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One expert explains why Amazon's management style should be emulated

Anjalee Khemlani
Senior Reporter

Despite its obsession with data and analytics — and well-publicized work culture issues — Amazon (AMZN) is still a company with a management system that should be emulated, an author said on Tuesday.

According to Ram Charan, a co-author of a book that praises Amazon’s management system, said that despite those problems, the company is still envy-worthy.

How Amazon treats its workers “is a very major issue, for every company. The key thing you should know [is] that no company is perfect,” Charan told Yahoo Finance.

FILE - This Monday, July 8, 2019 file photo shows the Amazon Fulfillment warehouse in Shakopee, Minn. Amazon is on the hunt for workers. The online shopping giant is looking to fill more than 30,000 vacant jobs by early next year, and is holding job fairs across the country next week to find candidates. The job fairs will take place Sept. 17, 2019 in six U.S. cities: Arlington, Virginia; Boston; Chicago; Dallas, Texas; Nashville, Tennessee; and Seattle. (AP Photo/Jim Mone, File)

Amazon has spent the past 25 years disrupting retail and setting the bar for e-commerce, and that explosive growth has come with growing pains of labor concerns both in warehouses.

The rush to ensure one-day shipping orders are filled, and third-party delivery drivers who claim the job provides little time to take breaks, has lower-level fulfillment workers feeling the pressure.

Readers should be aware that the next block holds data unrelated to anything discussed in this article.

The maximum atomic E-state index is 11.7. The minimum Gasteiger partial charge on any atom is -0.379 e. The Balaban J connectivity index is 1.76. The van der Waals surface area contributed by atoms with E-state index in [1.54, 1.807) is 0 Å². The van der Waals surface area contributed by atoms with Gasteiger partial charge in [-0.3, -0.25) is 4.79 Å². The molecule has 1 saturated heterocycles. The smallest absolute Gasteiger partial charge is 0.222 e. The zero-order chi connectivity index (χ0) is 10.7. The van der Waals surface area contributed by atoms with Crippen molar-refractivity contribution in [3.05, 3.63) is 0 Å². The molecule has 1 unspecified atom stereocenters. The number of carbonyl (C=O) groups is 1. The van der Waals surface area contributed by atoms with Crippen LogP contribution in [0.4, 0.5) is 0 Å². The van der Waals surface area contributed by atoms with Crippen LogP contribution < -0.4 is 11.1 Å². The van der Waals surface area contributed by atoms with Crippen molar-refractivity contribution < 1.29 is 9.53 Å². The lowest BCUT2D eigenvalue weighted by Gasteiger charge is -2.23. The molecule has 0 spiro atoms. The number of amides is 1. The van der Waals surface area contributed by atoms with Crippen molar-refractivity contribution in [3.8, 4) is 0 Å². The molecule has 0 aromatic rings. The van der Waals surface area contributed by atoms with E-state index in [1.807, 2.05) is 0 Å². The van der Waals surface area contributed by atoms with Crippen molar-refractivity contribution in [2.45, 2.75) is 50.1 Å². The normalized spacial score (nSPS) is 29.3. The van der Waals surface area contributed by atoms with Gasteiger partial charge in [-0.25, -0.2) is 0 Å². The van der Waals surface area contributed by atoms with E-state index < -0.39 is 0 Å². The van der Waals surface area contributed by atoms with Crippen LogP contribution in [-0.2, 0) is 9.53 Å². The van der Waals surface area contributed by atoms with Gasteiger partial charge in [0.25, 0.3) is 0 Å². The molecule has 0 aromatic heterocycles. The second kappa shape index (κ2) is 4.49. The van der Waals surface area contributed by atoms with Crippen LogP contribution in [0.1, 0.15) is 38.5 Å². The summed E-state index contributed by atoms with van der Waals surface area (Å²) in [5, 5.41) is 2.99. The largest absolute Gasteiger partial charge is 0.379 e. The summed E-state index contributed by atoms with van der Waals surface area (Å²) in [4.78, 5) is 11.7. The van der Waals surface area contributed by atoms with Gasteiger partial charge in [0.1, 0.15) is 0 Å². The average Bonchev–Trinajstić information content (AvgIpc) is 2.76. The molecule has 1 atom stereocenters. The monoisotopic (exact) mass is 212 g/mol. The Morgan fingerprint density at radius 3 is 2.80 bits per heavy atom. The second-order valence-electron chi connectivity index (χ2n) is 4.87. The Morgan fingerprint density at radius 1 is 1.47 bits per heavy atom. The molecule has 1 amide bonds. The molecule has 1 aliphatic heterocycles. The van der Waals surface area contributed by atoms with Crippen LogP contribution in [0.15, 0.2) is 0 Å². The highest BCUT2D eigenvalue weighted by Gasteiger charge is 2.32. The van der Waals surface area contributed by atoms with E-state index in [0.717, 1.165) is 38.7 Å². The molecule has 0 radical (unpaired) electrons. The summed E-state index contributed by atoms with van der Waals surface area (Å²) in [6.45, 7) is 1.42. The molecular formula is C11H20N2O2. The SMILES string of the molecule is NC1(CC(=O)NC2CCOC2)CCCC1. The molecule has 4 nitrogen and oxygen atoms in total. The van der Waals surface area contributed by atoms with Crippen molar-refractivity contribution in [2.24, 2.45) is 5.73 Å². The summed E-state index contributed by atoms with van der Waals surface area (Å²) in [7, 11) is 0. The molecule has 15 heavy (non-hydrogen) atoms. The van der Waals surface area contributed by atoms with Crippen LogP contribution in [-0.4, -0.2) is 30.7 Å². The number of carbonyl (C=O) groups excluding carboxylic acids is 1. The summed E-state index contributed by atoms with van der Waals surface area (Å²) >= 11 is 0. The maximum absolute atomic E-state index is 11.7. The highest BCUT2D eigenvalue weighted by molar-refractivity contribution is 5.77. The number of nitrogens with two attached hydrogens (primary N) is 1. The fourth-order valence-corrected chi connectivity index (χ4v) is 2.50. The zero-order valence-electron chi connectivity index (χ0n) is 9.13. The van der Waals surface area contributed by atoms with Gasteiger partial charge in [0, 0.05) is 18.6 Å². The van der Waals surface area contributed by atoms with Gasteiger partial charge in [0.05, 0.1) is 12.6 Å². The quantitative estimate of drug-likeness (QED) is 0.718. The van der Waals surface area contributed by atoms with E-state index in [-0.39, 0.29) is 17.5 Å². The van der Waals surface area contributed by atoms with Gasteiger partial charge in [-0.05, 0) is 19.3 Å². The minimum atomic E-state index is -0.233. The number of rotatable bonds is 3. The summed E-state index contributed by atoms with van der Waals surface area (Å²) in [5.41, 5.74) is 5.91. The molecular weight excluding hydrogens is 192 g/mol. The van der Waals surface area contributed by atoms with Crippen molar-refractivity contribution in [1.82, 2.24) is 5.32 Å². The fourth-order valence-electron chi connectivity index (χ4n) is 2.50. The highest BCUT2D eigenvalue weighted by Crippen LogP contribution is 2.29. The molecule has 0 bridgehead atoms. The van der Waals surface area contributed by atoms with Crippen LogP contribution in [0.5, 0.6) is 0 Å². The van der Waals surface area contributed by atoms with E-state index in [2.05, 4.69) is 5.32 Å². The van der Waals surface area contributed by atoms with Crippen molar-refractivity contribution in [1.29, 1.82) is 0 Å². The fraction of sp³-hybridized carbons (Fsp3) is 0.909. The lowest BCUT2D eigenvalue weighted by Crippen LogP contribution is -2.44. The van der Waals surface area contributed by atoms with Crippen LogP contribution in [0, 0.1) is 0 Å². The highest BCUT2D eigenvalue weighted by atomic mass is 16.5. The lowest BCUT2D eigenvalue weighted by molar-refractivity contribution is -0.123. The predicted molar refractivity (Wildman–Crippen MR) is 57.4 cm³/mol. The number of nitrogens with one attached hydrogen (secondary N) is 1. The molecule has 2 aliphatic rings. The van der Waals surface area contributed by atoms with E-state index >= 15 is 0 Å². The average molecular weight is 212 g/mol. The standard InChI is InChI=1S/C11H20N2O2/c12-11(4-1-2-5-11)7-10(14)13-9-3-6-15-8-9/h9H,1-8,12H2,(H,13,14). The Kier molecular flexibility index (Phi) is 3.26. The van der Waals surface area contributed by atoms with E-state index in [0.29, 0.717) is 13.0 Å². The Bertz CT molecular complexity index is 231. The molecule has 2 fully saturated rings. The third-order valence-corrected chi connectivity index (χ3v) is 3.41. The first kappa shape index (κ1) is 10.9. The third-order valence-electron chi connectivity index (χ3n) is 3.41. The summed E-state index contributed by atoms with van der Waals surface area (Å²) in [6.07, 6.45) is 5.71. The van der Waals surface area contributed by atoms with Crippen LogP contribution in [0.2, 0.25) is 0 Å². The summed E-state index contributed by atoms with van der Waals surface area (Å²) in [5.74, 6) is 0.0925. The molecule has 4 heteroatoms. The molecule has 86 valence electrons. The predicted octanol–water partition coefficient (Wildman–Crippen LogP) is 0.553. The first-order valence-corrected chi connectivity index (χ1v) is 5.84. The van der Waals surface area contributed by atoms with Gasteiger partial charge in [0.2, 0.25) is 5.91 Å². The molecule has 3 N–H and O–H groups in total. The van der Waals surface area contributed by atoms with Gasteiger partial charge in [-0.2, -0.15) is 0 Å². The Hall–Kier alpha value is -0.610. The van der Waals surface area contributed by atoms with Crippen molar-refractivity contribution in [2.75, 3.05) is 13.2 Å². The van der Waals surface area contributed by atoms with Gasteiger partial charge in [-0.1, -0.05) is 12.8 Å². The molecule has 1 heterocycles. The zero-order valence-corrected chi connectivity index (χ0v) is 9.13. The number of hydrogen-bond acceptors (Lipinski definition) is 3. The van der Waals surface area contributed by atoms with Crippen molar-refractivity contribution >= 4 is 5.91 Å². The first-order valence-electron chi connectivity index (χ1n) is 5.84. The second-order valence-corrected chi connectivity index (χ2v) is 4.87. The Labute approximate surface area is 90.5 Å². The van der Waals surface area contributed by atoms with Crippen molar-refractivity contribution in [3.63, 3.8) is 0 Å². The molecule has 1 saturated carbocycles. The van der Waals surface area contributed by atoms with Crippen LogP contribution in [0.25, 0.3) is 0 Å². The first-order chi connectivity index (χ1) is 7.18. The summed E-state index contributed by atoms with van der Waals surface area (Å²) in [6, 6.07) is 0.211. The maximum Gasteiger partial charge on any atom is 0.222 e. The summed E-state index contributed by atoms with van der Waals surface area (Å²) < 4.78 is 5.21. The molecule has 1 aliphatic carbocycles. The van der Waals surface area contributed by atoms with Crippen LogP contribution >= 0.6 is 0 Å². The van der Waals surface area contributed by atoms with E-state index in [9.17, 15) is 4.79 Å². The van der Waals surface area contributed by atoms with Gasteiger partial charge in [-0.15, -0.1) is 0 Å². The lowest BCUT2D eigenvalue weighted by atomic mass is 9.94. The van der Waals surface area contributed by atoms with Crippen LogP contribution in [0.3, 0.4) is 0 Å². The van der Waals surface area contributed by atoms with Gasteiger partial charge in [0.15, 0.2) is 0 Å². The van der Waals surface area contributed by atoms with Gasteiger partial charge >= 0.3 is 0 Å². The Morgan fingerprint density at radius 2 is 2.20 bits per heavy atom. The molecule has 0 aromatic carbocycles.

But the management style of Amazon in the corporate offices is enviable, Charan maintained, and will probably be emulated by other companies in the future.

Charan’s book focuses on the obsession with metrics at corporate, quick decision-making and a focus on long-term gains rather than quarter-by-quarter views based on Wall Street’s expectations.

This, Charan said, is how businesses who hope to thrive today should operate — especially in a retail sector that’s being battered by fierce competition, and the shift to online purchases.

The author noted that for companies, the secret is they don’t need large volumes.

“You do consumption of cash, and then you manage it, and it has a principle of increasing returns,” Charan said. “So if you look at Amazon, from 20% gross margin, to 40%, and it has been increasing compared to the traditional retailers.”

Anjalee Khemlani is a reporter at Yahoo Finance. Follow her on Twitter: @AnjKhem

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